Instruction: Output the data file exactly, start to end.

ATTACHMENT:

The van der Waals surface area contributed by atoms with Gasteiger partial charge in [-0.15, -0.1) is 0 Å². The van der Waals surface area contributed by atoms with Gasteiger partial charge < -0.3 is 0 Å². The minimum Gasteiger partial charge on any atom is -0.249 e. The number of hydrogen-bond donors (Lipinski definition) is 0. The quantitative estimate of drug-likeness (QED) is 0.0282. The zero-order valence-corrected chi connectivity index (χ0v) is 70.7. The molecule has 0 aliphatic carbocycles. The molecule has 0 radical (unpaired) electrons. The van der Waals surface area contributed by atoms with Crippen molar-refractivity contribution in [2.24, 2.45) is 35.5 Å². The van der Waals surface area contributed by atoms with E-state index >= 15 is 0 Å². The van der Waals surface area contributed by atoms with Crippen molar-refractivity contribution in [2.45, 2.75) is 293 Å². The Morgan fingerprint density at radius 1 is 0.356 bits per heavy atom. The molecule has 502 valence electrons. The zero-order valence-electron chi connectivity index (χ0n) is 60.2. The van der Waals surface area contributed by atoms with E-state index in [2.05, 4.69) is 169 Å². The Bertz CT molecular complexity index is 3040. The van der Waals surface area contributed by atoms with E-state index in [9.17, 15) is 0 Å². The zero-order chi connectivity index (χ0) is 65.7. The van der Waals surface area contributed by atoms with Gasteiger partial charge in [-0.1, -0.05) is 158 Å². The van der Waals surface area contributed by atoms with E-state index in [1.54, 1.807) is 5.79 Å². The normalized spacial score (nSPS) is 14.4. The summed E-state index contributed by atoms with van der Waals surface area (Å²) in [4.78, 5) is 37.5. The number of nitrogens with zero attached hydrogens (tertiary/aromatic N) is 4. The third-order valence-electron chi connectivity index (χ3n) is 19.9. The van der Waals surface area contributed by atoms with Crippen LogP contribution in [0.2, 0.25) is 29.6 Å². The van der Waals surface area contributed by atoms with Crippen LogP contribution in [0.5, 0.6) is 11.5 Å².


The van der Waals surface area contributed by atoms with Gasteiger partial charge in [-0.15, -0.1) is 0 Å². The van der Waals surface area contributed by atoms with Gasteiger partial charge < -0.3 is 0 Å². The minimum Gasteiger partial charge on any atom is -0.249 e. The number of hydrogen-bond donors (Lipinski definition) is 0. The quantitative estimate of drug-likeness (QED) is 0.0282. The zero-order valence-corrected chi connectivity index (χ0v) is 70.7. The molecule has 0 aliphatic carbocycles. The molecule has 0 radical (unpaired) electrons. The van der Waals surface area contributed by atoms with Crippen molar-refractivity contribution in [2.24, 2.45) is 35.5 Å². The van der Waals surface area contributed by atoms with E-state index >= 15 is 0 Å². The van der Waals surface area contributed by atoms with Crippen molar-refractivity contribution in [2.45, 2.75) is 293 Å². The Morgan fingerprint density at radius 1 is 0.356 bits per heavy atom. The molecule has 502 valence electrons. The zero-order valence-electron chi connectivity index (χ0n) is 60.2. The van der Waals surface area contributed by atoms with E-state index in [2.05, 4.69) is 169 Å². The Bertz CT molecular complexity index is 3040. The van der Waals surface area contributed by atoms with E-state index in [9.17, 15) is 0 Å². The zero-order chi connectivity index (χ0) is 65.7. The van der Waals surface area contributed by atoms with Gasteiger partial charge in [-0.1, -0.05) is 158 Å². The van der Waals surface area contributed by atoms with E-state index in [1.54, 1.807) is 5.79 Å². The normalized spacial score (nSPS) is 14.4. The summed E-state index contributed by atoms with van der Waals surface area (Å²) in [4.78, 5) is 37.5. The number of nitrogens with zero attached hydrogens (tertiary/aromatic N) is 4. The third-order valence-electron chi connectivity index (χ3n) is 19.9. The van der Waals surface area contributed by atoms with Crippen LogP contribution in [0.2, 0.25) is 29.6 Å². The van der Waals surface area contributed by atoms with Crippen LogP contribution in [0.5, 0.6) is 11.5 Å².